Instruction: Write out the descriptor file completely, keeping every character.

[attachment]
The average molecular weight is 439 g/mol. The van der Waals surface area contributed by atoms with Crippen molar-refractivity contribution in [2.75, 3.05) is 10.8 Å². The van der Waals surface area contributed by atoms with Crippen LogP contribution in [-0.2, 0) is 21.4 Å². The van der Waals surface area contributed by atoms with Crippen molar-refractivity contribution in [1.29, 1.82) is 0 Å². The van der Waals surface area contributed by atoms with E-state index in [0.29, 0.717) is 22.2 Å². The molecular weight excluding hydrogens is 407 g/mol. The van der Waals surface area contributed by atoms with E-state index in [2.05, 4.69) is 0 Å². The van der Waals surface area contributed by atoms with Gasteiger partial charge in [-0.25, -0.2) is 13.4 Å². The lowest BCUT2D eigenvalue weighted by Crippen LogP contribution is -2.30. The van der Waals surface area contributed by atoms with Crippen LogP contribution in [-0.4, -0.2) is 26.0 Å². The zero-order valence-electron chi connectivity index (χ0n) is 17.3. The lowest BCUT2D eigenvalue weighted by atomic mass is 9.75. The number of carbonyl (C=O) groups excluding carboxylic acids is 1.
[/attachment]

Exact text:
The average molecular weight is 439 g/mol. The van der Waals surface area contributed by atoms with Crippen molar-refractivity contribution in [2.75, 3.05) is 10.8 Å². The van der Waals surface area contributed by atoms with Crippen LogP contribution in [-0.2, 0) is 21.4 Å². The van der Waals surface area contributed by atoms with Crippen molar-refractivity contribution in [1.29, 1.82) is 0 Å². The van der Waals surface area contributed by atoms with E-state index in [0.29, 0.717) is 22.2 Å². The molecular weight excluding hydrogens is 407 g/mol. The van der Waals surface area contributed by atoms with E-state index in [2.05, 4.69) is 0 Å². The van der Waals surface area contributed by atoms with Gasteiger partial charge in [-0.25, -0.2) is 13.4 Å². The lowest BCUT2D eigenvalue weighted by Crippen LogP contribution is -2.30. The van der Waals surface area contributed by atoms with Crippen LogP contribution in [-0.4, -0.2) is 26.0 Å². The zero-order valence-electron chi connectivity index (χ0n) is 17.3. The lowest BCUT2D eigenvalue weighted by atomic mass is 9.75. The number of carbonyl (C=O) groups excluding carboxylic acids is 1.